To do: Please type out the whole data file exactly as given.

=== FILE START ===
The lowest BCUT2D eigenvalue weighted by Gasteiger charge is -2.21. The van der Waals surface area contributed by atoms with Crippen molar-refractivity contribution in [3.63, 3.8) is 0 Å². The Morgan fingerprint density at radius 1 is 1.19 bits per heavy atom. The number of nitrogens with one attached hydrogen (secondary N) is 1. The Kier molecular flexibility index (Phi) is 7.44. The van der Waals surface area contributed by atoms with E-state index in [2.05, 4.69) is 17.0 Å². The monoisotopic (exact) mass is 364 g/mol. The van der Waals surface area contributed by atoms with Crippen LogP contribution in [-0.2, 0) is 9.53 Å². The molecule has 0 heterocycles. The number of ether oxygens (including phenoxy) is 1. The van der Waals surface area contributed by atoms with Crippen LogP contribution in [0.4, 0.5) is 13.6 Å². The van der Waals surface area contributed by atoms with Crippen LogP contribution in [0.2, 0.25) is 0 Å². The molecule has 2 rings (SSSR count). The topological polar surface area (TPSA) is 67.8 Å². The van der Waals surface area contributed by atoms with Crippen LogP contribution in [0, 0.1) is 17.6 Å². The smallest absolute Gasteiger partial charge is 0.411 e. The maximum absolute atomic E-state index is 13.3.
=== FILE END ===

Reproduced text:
The lowest BCUT2D eigenvalue weighted by Gasteiger charge is -2.21. The van der Waals surface area contributed by atoms with Crippen molar-refractivity contribution in [3.63, 3.8) is 0 Å². The Morgan fingerprint density at radius 1 is 1.19 bits per heavy atom. The number of nitrogens with one attached hydrogen (secondary N) is 1. The Kier molecular flexibility index (Phi) is 7.44. The van der Waals surface area contributed by atoms with E-state index in [2.05, 4.69) is 17.0 Å². The monoisotopic (exact) mass is 364 g/mol. The van der Waals surface area contributed by atoms with Crippen LogP contribution in [-0.2, 0) is 9.53 Å². The molecule has 0 heterocycles. The number of ether oxygens (including phenoxy) is 1. The van der Waals surface area contributed by atoms with Crippen LogP contribution in [0.4, 0.5) is 13.6 Å². The van der Waals surface area contributed by atoms with Crippen LogP contribution in [0.2, 0.25) is 0 Å². The molecule has 2 rings (SSSR count). The topological polar surface area (TPSA) is 67.8 Å². The van der Waals surface area contributed by atoms with Crippen LogP contribution in [0, 0.1) is 17.6 Å². The smallest absolute Gasteiger partial charge is 0.411 e. The maximum absolute atomic E-state index is 13.3.